One of my most recent assignments involved photographing the 15th Annual Eucharistic Congress. I covered my first Congress in June 1999. Archdiocese of Atlanta Catholics threw a party celebrating the real presence of Jesus in the Eucharist, and the tradition continues to this day. In 1999 the Congress took place at Holy Spirit Church, Atlanta. Three photographs accompanied the one and half page story in The Georgia Bulletin, written by editor Gretchen Keiser.

The Eucharistic Congress has grown tremendously over the years and so has its coverage. People always ask me, “How many photographs did you take?” Drum roll please. I took 424 photographs this year, beginning with the opening Mass on Friday, ending with the closing Mass on Saturday, and all the things in between. That doesn’t include the photos taken by freelancer Thomas Spink. They used 30 of my images in the June 10 issue of the newspaper. You can see some of the other photographs on our gallery.

The only down side to the Congress is the physical punishment my body takes that day. It’s a workout! Back and forth, up and down, bending, contorting kneeling, scooting, squatting, and standing. You get the picture.

The best thing about the Eucharistic Congress from my perspective is I get to move around between tracks. I get to see multiple aspects of the Congress as it unfolds.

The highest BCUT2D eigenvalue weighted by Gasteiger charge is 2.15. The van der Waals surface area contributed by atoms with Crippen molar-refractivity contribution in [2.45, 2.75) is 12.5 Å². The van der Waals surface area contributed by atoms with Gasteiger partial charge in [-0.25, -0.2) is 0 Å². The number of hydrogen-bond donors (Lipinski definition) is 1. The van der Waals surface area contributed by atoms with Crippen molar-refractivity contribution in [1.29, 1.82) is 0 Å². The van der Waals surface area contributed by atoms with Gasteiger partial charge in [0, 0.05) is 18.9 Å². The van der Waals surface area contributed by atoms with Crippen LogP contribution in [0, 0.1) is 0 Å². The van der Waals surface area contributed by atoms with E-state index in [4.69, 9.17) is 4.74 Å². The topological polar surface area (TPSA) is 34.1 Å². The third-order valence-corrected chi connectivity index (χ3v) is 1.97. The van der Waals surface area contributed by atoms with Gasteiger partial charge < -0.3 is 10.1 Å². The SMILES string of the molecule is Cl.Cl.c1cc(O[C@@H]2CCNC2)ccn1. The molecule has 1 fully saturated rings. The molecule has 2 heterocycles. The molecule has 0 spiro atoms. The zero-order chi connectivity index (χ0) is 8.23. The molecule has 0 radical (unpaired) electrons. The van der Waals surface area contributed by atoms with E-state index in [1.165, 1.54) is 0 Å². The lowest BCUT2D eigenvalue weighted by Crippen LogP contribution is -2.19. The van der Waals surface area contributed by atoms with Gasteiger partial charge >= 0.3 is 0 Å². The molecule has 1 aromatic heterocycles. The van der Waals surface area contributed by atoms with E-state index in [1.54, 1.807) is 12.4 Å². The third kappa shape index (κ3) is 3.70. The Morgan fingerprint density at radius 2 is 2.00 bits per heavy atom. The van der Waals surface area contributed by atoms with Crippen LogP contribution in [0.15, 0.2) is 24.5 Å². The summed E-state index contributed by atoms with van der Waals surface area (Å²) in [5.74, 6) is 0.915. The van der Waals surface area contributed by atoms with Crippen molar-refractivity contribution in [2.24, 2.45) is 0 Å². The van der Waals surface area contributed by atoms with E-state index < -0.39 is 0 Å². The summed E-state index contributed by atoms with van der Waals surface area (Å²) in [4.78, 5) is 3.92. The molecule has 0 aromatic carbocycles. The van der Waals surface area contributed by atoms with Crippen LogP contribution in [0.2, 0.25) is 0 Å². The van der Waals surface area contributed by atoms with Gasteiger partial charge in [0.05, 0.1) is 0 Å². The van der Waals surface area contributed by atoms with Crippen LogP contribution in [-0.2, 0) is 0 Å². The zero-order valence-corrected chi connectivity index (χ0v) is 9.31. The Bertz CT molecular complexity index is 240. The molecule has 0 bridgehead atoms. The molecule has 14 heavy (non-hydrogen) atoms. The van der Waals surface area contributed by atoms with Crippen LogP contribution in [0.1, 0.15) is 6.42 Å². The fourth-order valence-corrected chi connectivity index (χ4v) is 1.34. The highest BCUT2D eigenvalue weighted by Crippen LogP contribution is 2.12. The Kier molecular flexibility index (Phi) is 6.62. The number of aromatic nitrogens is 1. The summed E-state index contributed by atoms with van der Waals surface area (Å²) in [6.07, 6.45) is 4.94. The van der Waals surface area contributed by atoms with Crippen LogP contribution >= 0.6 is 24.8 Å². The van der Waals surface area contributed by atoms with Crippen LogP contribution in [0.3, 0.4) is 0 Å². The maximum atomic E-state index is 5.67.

Moving between tracks I get to see lots of people. Some I’ve previously met or photographed over the years. I don’t always have time to stop and talk, but it’s fun to reconnect with people when time permits. The Eucharistic Congress is like a huge family reunion of Catholics. It’s like meeting the cousins you didn’t know you had.

Michael Alexander, Staff Photographer

Friday, June 11, 2010

Photo Friday

You can see photos taken at the recently completed Catholic Media Convention.

Thursday, June 10, 2010

Happy day

Here's a photo captured with my iPhone:

Deacon Juan Jose Teran greets a well wisher moments after his ordination on Saturday, May 29th. Learn more about the new deacon, including Deacon Charles Okeke, in this week's Georgia Bulletin. Read it here.
(If the photo looks familiar, it was tweeted that day.)

Tuesday, June 8, 2010

A happy assault on the senses

I checked out the celebration of the "KKI" on Sunday, June 6. That'd be the Indonesian Catholic Community that is based at Our Lady of Assumption Church, Atlanta.
The great smells from the grills, the unfamiliar language, seeing traditional arts and crafts really made the day-long event a nice place to spend a few hours.
The community marked 10 years since its founding. But instead of celebrating just themselves, the group invited the whole Indonesian community from Atlanta, Catholic, Protestant, Muslim, to the celebration.
And its purpose wasn't to pat themselves on the pat with an 'attaboy. Proceeds from the day were to aid an orphanage back in the home country. --Andrew

A few photos:
Sofjan Handgjo, the coordinator of the Indonesian community.

Exhibits highlighted native arts, including this puppet which is one of 'the three clowns,' known for their mischief and deep wisdom.

Deacon Antonius Anugerah climbs out of the dunk tank.